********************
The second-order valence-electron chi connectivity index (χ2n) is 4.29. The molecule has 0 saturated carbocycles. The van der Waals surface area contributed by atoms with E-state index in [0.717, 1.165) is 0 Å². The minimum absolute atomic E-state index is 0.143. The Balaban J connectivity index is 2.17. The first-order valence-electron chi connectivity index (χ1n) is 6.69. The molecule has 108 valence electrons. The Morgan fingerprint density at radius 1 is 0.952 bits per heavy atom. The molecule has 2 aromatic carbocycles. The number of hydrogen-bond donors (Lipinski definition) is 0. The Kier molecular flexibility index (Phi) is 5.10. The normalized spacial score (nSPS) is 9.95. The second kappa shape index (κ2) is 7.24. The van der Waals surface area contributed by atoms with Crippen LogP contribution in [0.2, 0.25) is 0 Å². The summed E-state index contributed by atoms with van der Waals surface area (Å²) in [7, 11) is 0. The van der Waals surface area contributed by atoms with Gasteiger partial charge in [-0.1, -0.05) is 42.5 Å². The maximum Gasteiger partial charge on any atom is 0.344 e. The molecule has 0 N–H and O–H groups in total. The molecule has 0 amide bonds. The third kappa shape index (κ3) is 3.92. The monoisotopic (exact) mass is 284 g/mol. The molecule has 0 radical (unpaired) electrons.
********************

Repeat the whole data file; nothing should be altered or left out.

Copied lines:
The second-order valence-electron chi connectivity index (χ2n) is 4.29. The molecule has 0 saturated carbocycles. The van der Waals surface area contributed by atoms with E-state index in [0.717, 1.165) is 0 Å². The minimum absolute atomic E-state index is 0.143. The Balaban J connectivity index is 2.17. The first-order valence-electron chi connectivity index (χ1n) is 6.69. The molecule has 108 valence electrons. The Morgan fingerprint density at radius 1 is 0.952 bits per heavy atom. The molecule has 2 aromatic carbocycles. The number of hydrogen-bond donors (Lipinski definition) is 0. The Kier molecular flexibility index (Phi) is 5.10. The normalized spacial score (nSPS) is 9.95. The second kappa shape index (κ2) is 7.24. The van der Waals surface area contributed by atoms with Crippen LogP contribution in [0.2, 0.25) is 0 Å². The summed E-state index contributed by atoms with van der Waals surface area (Å²) in [7, 11) is 0. The van der Waals surface area contributed by atoms with Gasteiger partial charge in [-0.1, -0.05) is 42.5 Å². The maximum Gasteiger partial charge on any atom is 0.344 e. The molecule has 0 N–H and O–H groups in total. The molecule has 0 amide bonds. The third kappa shape index (κ3) is 3.92. The monoisotopic (exact) mass is 284 g/mol. The molecule has 0 radical (unpaired) electrons.